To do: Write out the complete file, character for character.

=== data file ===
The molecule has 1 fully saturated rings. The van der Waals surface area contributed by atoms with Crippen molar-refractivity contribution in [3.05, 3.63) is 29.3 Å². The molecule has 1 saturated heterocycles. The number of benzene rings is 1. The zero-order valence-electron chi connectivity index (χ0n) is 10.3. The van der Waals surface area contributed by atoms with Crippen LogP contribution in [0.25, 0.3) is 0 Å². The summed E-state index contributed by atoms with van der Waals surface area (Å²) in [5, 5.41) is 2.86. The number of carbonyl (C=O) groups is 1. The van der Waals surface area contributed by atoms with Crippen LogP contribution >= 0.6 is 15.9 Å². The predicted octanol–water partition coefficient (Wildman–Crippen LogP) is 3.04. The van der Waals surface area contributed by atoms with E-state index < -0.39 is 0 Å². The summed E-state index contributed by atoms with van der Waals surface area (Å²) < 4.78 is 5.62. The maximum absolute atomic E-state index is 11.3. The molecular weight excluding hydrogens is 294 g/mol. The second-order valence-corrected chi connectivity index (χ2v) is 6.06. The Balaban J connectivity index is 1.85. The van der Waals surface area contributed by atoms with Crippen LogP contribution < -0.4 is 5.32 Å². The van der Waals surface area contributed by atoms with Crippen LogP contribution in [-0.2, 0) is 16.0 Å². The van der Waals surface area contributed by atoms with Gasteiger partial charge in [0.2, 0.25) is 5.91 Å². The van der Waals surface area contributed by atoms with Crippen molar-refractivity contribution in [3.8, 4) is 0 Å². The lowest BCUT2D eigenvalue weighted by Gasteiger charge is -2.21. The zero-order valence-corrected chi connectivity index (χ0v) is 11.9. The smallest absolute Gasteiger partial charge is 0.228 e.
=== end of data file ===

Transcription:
The molecule has 1 fully saturated rings. The van der Waals surface area contributed by atoms with Crippen molar-refractivity contribution in [3.05, 3.63) is 29.3 Å². The molecule has 1 saturated heterocycles. The number of benzene rings is 1. The zero-order valence-electron chi connectivity index (χ0n) is 10.3. The van der Waals surface area contributed by atoms with Crippen LogP contribution in [0.25, 0.3) is 0 Å². The summed E-state index contributed by atoms with van der Waals surface area (Å²) in [5, 5.41) is 2.86. The number of carbonyl (C=O) groups is 1. The van der Waals surface area contributed by atoms with Crippen LogP contribution >= 0.6 is 15.9 Å². The predicted octanol–water partition coefficient (Wildman–Crippen LogP) is 3.04. The van der Waals surface area contributed by atoms with E-state index < -0.39 is 0 Å². The summed E-state index contributed by atoms with van der Waals surface area (Å²) < 4.78 is 5.62. The maximum absolute atomic E-state index is 11.3. The molecular weight excluding hydrogens is 294 g/mol. The second-order valence-corrected chi connectivity index (χ2v) is 6.06. The Balaban J connectivity index is 1.85. The van der Waals surface area contributed by atoms with Crippen LogP contribution < -0.4 is 5.32 Å². The van der Waals surface area contributed by atoms with Crippen LogP contribution in [-0.2, 0) is 16.0 Å². The van der Waals surface area contributed by atoms with Gasteiger partial charge in [0.2, 0.25) is 5.91 Å². The van der Waals surface area contributed by atoms with Crippen molar-refractivity contribution in [3.8, 4) is 0 Å². The lowest BCUT2D eigenvalue weighted by Gasteiger charge is -2.21. The zero-order valence-corrected chi connectivity index (χ0v) is 11.9. The smallest absolute Gasteiger partial charge is 0.228 e.